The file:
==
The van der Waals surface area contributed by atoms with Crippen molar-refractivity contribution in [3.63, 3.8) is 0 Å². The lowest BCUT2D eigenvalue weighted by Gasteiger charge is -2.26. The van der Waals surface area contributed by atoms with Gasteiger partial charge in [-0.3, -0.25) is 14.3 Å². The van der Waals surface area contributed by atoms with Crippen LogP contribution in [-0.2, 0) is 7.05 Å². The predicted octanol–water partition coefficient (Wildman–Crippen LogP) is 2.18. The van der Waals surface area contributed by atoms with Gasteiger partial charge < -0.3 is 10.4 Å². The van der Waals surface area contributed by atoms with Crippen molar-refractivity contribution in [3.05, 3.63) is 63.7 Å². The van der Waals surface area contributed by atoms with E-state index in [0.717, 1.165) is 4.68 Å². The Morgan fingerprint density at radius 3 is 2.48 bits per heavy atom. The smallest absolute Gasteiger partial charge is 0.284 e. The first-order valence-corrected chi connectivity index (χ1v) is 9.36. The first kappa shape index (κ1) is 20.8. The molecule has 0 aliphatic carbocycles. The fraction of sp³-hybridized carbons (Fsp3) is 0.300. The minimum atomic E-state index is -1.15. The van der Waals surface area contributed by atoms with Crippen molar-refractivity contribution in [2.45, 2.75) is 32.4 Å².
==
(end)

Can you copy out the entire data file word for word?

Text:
The van der Waals surface area contributed by atoms with Crippen molar-refractivity contribution in [3.63, 3.8) is 0 Å². The lowest BCUT2D eigenvalue weighted by Gasteiger charge is -2.26. The van der Waals surface area contributed by atoms with Gasteiger partial charge in [-0.3, -0.25) is 14.3 Å². The van der Waals surface area contributed by atoms with Crippen LogP contribution in [-0.2, 0) is 7.05 Å². The predicted octanol–water partition coefficient (Wildman–Crippen LogP) is 2.18. The van der Waals surface area contributed by atoms with Gasteiger partial charge < -0.3 is 10.4 Å². The van der Waals surface area contributed by atoms with Crippen molar-refractivity contribution in [3.05, 3.63) is 63.7 Å². The van der Waals surface area contributed by atoms with E-state index in [0.717, 1.165) is 4.68 Å². The Morgan fingerprint density at radius 3 is 2.48 bits per heavy atom. The smallest absolute Gasteiger partial charge is 0.284 e. The first-order valence-corrected chi connectivity index (χ1v) is 9.36. The first kappa shape index (κ1) is 20.8. The molecule has 0 aliphatic carbocycles. The fraction of sp³-hybridized carbons (Fsp3) is 0.300. The minimum atomic E-state index is -1.15. The van der Waals surface area contributed by atoms with Crippen molar-refractivity contribution in [2.45, 2.75) is 32.4 Å².